View From Here
You could not start this year’s Women’s History Month on a better note than Lupita Nyong’o winning the Best Supporting Actress Oscar for her role in 12 Years a Slave. Hailed by Kenyan President Uhuru Kenyatta as “the Pride of Africa”, Lupita is a star ascending, and when she speaks, Ms. Nyongo’s confidence, eloquence and sensitivity makes her even more stunning.
When faced with beauty such as Lupita’s, we can see across time to when African-Americans were first brought to these shores. This is the complexion our grandmothers had only eight generations ago, a complexion lost forever to the behavior of white men when they owned African women as property. And the myriad of skin tones we see in the subways and on the streets, are markers of the special anguish felt by her character Patsy, and that has been felt by African women held in slavery through the centuries.
In 2014, there are many such markers of slavery all around us. We can see it in the topic much in the news today, gentrification. The seeds of gentrification were sown in slavery and grown through generations of wealth accrual by white Americans, an accrual that was denied to African-Americans by noose, guns, bombs and law, and this wealth is now being reaped and transferred as detailed in the February 2000 study by the Planned Giving Design Center entitled, “Millionaires and the Millennium: New Estimates of the Forthcoming Wealth Transfer and the Prospects for a Golden Age of Philanthropy”). They write that “The study predicted that over the 55-year period from 1998 to 2052, a minimum of $41 trillion will pass from one generation to the next.” The gentrification that is taking place across the country is what that transfer of wealth looks like on the ground. It is a marker of slavery and discrimination and we understand Spike Lee vociferously not taking it any more, although he should take caution. Just being associated with the words “angry black” makes people uncomfortable, risks law enforcement scrutiny and probably are key words for the NSA.
Gentrification is an economic fact. The question is what actions can be taken to deal with this fact-on-the-ground in our neighborhoods? Mandating low income and affordable housing is a start and New York can also follow the lead of one city that has frozen the taxes of its long-term homeowners, helping those who have had their home for generations, but now find the rising tax burden preventing them from keeping it and causing them to fall prey to cash offers versus foreclosure.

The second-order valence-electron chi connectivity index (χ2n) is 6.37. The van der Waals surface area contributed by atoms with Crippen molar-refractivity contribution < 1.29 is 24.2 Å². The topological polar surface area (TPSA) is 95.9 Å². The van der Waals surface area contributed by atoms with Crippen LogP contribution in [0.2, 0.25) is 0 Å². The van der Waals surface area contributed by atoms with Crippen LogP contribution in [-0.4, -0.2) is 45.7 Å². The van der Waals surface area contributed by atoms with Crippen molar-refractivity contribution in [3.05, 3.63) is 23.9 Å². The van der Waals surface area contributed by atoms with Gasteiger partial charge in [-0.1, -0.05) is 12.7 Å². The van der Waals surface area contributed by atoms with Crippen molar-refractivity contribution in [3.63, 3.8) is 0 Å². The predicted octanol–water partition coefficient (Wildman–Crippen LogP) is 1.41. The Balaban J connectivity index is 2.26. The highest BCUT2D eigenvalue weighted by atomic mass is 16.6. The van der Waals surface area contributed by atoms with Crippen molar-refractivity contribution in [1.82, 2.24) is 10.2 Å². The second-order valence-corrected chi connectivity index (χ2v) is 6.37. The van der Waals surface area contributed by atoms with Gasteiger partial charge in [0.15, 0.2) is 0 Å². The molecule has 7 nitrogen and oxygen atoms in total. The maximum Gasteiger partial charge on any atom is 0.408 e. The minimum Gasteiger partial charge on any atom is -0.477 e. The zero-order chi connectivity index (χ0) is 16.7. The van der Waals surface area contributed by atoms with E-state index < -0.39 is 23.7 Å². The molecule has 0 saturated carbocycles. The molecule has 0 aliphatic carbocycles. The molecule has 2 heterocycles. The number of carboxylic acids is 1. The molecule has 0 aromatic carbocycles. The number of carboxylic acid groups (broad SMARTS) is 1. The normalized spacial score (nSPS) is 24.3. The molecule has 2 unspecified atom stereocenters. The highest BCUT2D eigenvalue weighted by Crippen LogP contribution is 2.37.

But more than helping mere survival, New York should be uplifting the African-American community by using its spending strategically. Council people and the new city administration, invariably called “progressive”, should bring it to the attention of agency heads, that an analysis of the M/WBE Report Card NYC on the comptroller’s Web site, shows that New York City spent only 0.2303% of its vendor budget with certified African-American firms. Working aggressively to change that number and fill the pipeline to build and grow businesses and jobs in the African-American community is something that can be worked on now. The results of these efforts would strengthen the community and not stop, but at least help forestall the gentrifying rush.
African-Americans can derive strength in knowing that we can make things better because we’ve done it before. Judge Albion Winegar Tourgée, founder of the historically black women’s college Bennett College, spoke at the First Mohonk Conference on the Negro Question held at Lake Mohonk in Ulster County, New York on June 1890 and had this to say: “At the close of the war there were set free 5,000,000 men, women and children without a husband, a wife, a lawful father, a legitimate child or a legal family name among them all! They were without homes, without money, without lands, tools, seeds or stock; without education, without experience, without inheritance, without the impulse of generations of thrift and intelligence. Yet, without a family name, except one of his own selection, with wages hardly one-third those of the agricultural laborer of the North, the Negro accomplished industrial results which must make any observer of facts who can lay aside prejudice and forget theories, utter with profound amazement; those words–first of all–flashed through the electric wire, “What hath God wrought!”
We’ve done it before and working together, we can do it again.